Venancio Aguasanta ARIAS, et al., Plaintiffs, v. DYNCORP, et al., Defendants. D.D.C. Civil Action Nos. 01-1908 (RWR), 07-1042(RWR), September 15, 2010. Various provinces of Ecuador bring this Alien Tort Claims Act suit claiming damages by pesticide spraying by US government contractors. The court finds that the provincial plaintiffs lack standing and do not qualify under their claimed parens patriae capacity. After recognizing that the DC Circuit “has precluded foreign nations from asserting parens patriae standing ‘unless there is a clear indication by the Supreme Court or one of the two coordinate branches of government to grant such standing”, the Court also rejects the argument by the provincal plaintiffs that they may proceed as they are provinces, not foreign nations.” The court notes that the provinces “do not claim and have not shown that they have conceded any of their sovereignty to the U.S. government.”
IN RE: KBR, INC., BURN PIT LITIGATION. D. MD No. RWT 09md2083, September 08, 2010. Consolidated tort cases for injuries alleged from exposure to waste disposal “burn pits” by KBR in Iraq and Afghanistan. Judge Titus starts his opinion with a quote from ”Lieutenant Milo Minderbender, a fictional war profiteer during World War II, expressed the following capitalist sentiment in Joseph Heller’s novel Catch-22: ‘Frankly, I’d like to see the government get out of war altogether and leave the whole field to private individuals.’” Defendants move to dismiss arguing the political question doctrine, “derivative sovereign immunity” and “combatant activities” exceptions in the FTCA. After a good discussion if these issues, Judge Titus denies the motions to dismiss and orders the parties to confer on limited discovery matters.
KISKA CONSTRUCTION CORPORATION - U.S.A. and KAJIMA ENGINEERING AND CONSTRUCTION, INC., a Joint Venture, v. WASHINGTON METROPOLITAN AREA TRANSIT AUTHORITY, D. D.C. Civil Action No. 09-817, September 09,2010. Both parties challenge the ASBCA decision in Appeals of -- KiSKA Construction Corp.-USA and Kajima Engineering and Construction, Inc., A Joint Venture, ASBCA Nos. 54613, 54614, February 19, 2009. Judge Kollar-Kotelly affirms the ASBCA decision in all matters contested by the parties. A rather rare decision where breach claims go to a court and equitable adjustment claims to an administrative forum. Good discussion of the jurisdictional issues in these type of cases and the doctrines of res judicata and collateral estoppel.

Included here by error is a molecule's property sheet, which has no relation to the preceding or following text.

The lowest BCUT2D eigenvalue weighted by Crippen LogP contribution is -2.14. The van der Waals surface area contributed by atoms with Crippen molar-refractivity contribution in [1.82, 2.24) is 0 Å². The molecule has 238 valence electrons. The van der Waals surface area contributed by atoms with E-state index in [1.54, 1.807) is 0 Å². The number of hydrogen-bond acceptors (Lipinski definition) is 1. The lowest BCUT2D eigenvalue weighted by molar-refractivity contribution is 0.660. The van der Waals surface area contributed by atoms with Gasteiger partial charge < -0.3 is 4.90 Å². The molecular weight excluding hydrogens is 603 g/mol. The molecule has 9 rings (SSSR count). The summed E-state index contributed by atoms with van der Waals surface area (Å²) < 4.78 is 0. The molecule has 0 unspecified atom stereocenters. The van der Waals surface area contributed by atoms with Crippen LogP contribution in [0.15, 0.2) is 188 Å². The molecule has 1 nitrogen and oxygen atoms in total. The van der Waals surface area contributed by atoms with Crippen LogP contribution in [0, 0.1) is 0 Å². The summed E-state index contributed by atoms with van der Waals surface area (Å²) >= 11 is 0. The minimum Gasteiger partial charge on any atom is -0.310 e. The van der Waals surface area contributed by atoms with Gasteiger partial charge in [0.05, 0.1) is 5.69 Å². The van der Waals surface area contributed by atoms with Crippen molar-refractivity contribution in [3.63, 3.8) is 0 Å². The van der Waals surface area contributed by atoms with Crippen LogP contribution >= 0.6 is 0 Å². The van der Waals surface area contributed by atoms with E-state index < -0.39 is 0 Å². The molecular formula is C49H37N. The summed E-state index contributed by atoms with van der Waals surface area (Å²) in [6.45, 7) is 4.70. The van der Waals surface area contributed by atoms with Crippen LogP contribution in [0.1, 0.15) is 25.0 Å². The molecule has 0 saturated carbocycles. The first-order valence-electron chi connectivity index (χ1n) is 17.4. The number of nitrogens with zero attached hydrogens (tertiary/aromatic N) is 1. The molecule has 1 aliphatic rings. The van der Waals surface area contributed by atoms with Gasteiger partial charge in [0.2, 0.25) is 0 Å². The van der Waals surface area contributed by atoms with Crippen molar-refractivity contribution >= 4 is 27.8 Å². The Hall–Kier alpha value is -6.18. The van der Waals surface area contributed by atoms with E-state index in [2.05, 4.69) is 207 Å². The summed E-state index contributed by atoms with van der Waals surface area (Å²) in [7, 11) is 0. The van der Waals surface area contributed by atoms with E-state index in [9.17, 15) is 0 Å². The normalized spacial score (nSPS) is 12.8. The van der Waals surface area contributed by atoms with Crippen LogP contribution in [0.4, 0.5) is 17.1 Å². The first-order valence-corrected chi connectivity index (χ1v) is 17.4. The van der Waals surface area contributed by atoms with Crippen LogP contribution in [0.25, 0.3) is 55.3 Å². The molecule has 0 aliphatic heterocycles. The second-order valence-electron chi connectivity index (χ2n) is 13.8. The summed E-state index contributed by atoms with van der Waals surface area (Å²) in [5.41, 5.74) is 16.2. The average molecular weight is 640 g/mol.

PACIFIC MARITIME FREIGHT, INC., Plaintiff v. Sonia L. FOSTER; the Foster Group, Inc.; and Does 1 through 10, inclusive, S.D. CA No. 10-cv-0578-BTM-BLM, Aug. 24, 2010. Plaintiff contracted with defendant for assistance in obtaining GSA Price List Contracts(FSS?) and other work for the Navy. Plaintiff now brings this action for “(1) breach of fiduciary duty (generally), (2) breach of fiduciary duty (phantom GSA listings), (3) breach of the implied covenant of good faith and fair dealing, (4) breach of contract, (5) fraud, (6) intentional interference with prospective economic advantage, (7) trade-secret misappropriation and unfair competition, (8) rescission, and (9) a declaration that no future compensation is due to defendants.” The court dismisses a few of the counts, but allows the others to go forward. [Appears to be a horror story if a firm doesn't have its own GSA and government contracting expertise.-jaw]
SHAW ENVIRONMENTAL, INC. vs. TELEDYNE BROWN ENGINEERING,
INC., N.D. Alabama Civil Action No. CV-09-S-01100-NE, August 24, 2010.
[Synopsis by list member Jay DeVecchio, Jenner & Block] One of the
difficulties in litigation between prime contractors and subcontractors on a
federal program is sorting out for the court how Federal Acquisition
Regulation flowdown clauses, which often are very different from typical
commercial contract terms, are to be applied and interpreted.